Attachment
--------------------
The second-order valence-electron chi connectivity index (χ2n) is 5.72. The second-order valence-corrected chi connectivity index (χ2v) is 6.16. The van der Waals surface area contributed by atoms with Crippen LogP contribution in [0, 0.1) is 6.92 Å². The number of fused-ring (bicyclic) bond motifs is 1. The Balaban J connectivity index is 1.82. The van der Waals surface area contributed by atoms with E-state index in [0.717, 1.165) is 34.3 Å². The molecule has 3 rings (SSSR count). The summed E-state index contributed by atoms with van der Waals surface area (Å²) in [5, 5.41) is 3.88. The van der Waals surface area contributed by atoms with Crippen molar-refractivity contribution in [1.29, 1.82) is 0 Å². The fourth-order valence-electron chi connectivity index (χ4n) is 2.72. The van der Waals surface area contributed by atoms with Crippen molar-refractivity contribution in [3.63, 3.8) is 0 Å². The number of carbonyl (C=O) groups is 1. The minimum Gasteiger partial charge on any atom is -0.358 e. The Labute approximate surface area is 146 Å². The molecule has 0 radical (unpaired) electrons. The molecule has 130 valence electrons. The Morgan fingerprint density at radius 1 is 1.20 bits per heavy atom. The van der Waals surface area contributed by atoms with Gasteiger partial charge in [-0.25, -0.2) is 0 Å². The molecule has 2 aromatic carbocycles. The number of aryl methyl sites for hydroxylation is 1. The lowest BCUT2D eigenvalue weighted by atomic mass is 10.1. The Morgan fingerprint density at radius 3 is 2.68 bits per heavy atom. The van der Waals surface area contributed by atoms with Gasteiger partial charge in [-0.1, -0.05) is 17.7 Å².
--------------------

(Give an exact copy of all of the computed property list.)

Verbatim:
The second-order valence-electron chi connectivity index (χ2n) is 5.72. The second-order valence-corrected chi connectivity index (χ2v) is 6.16. The van der Waals surface area contributed by atoms with Crippen LogP contribution in [0, 0.1) is 6.92 Å². The number of fused-ring (bicyclic) bond motifs is 1. The Balaban J connectivity index is 1.82. The van der Waals surface area contributed by atoms with E-state index in [0.717, 1.165) is 34.3 Å². The molecule has 3 rings (SSSR count). The summed E-state index contributed by atoms with van der Waals surface area (Å²) in [5, 5.41) is 3.88. The van der Waals surface area contributed by atoms with Crippen molar-refractivity contribution in [1.29, 1.82) is 0 Å². The fourth-order valence-electron chi connectivity index (χ4n) is 2.72. The van der Waals surface area contributed by atoms with Crippen molar-refractivity contribution in [3.63, 3.8) is 0 Å². The number of carbonyl (C=O) groups is 1. The minimum Gasteiger partial charge on any atom is -0.358 e. The Labute approximate surface area is 146 Å². The molecule has 0 radical (unpaired) electrons. The molecule has 130 valence electrons. The Morgan fingerprint density at radius 1 is 1.20 bits per heavy atom. The van der Waals surface area contributed by atoms with Gasteiger partial charge in [-0.25, -0.2) is 0 Å². The molecule has 2 aromatic carbocycles. The number of aryl methyl sites for hydroxylation is 1. The lowest BCUT2D eigenvalue weighted by atomic mass is 10.1. The Morgan fingerprint density at radius 3 is 2.68 bits per heavy atom. The van der Waals surface area contributed by atoms with Gasteiger partial charge in [-0.1, -0.05) is 17.7 Å².